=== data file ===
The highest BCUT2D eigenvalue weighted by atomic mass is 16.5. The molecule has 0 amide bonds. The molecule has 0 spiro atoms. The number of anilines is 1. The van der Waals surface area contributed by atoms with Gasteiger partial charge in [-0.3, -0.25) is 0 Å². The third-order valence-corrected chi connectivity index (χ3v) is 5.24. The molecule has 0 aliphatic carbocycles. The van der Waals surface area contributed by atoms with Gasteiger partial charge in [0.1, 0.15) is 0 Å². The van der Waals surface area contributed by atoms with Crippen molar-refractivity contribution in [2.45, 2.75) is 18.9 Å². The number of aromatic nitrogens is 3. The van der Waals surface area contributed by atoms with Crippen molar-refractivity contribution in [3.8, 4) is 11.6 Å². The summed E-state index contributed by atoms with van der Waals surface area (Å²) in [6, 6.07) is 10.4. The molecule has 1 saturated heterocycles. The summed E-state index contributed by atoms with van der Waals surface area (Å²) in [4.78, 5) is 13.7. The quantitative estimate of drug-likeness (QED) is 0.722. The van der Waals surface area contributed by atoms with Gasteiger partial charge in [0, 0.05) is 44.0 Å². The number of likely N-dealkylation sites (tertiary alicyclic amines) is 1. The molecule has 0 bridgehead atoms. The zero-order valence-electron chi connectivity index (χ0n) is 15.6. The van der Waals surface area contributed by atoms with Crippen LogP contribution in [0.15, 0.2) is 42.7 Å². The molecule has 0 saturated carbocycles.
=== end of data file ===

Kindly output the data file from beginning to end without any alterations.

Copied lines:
The highest BCUT2D eigenvalue weighted by atomic mass is 16.5. The molecule has 0 amide bonds. The molecule has 0 spiro atoms. The number of anilines is 1. The van der Waals surface area contributed by atoms with Gasteiger partial charge in [-0.3, -0.25) is 0 Å². The third-order valence-corrected chi connectivity index (χ3v) is 5.24. The molecule has 0 aliphatic carbocycles. The van der Waals surface area contributed by atoms with Gasteiger partial charge in [0.1, 0.15) is 0 Å². The van der Waals surface area contributed by atoms with Crippen molar-refractivity contribution in [2.45, 2.75) is 18.9 Å². The number of aromatic nitrogens is 3. The van der Waals surface area contributed by atoms with Crippen molar-refractivity contribution in [3.8, 4) is 11.6 Å². The summed E-state index contributed by atoms with van der Waals surface area (Å²) in [6, 6.07) is 10.4. The molecule has 1 saturated heterocycles. The summed E-state index contributed by atoms with van der Waals surface area (Å²) in [4.78, 5) is 13.7. The quantitative estimate of drug-likeness (QED) is 0.722. The van der Waals surface area contributed by atoms with Gasteiger partial charge in [0, 0.05) is 44.0 Å². The number of likely N-dealkylation sites (tertiary alicyclic amines) is 1. The molecule has 0 bridgehead atoms. The zero-order valence-electron chi connectivity index (χ0n) is 15.6. The van der Waals surface area contributed by atoms with Crippen LogP contribution in [0.15, 0.2) is 42.7 Å². The molecule has 0 saturated carbocycles.